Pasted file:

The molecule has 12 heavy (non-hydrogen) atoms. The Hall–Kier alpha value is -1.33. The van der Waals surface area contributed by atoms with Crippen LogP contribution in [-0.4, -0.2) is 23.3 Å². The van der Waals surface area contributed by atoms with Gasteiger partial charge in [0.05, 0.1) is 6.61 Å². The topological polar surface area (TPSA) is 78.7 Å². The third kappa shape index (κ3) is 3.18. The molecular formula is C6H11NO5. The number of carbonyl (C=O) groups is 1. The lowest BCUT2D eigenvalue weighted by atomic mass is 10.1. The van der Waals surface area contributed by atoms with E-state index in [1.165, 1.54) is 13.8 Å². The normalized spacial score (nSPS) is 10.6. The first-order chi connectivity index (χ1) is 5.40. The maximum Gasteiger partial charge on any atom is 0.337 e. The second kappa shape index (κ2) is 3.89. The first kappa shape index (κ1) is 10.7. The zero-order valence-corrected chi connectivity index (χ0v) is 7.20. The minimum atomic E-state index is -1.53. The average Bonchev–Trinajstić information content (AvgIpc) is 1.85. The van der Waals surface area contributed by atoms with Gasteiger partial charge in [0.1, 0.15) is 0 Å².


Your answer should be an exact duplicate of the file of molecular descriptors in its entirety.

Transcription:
The molecule has 12 heavy (non-hydrogen) atoms. The Hall–Kier alpha value is -1.33. The van der Waals surface area contributed by atoms with Crippen LogP contribution in [-0.4, -0.2) is 23.3 Å². The van der Waals surface area contributed by atoms with Gasteiger partial charge in [0.05, 0.1) is 6.61 Å². The topological polar surface area (TPSA) is 78.7 Å². The third kappa shape index (κ3) is 3.18. The molecular formula is C6H11NO5. The number of carbonyl (C=O) groups is 1. The lowest BCUT2D eigenvalue weighted by atomic mass is 10.1. The van der Waals surface area contributed by atoms with E-state index in [1.165, 1.54) is 13.8 Å². The normalized spacial score (nSPS) is 10.6. The first-order chi connectivity index (χ1) is 5.40. The maximum Gasteiger partial charge on any atom is 0.337 e. The second kappa shape index (κ2) is 3.89. The first kappa shape index (κ1) is 10.7. The zero-order valence-corrected chi connectivity index (χ0v) is 7.20. The minimum atomic E-state index is -1.53. The average Bonchev–Trinajstić information content (AvgIpc) is 1.85. The van der Waals surface area contributed by atoms with Gasteiger partial charge in [0.1, 0.15) is 0 Å².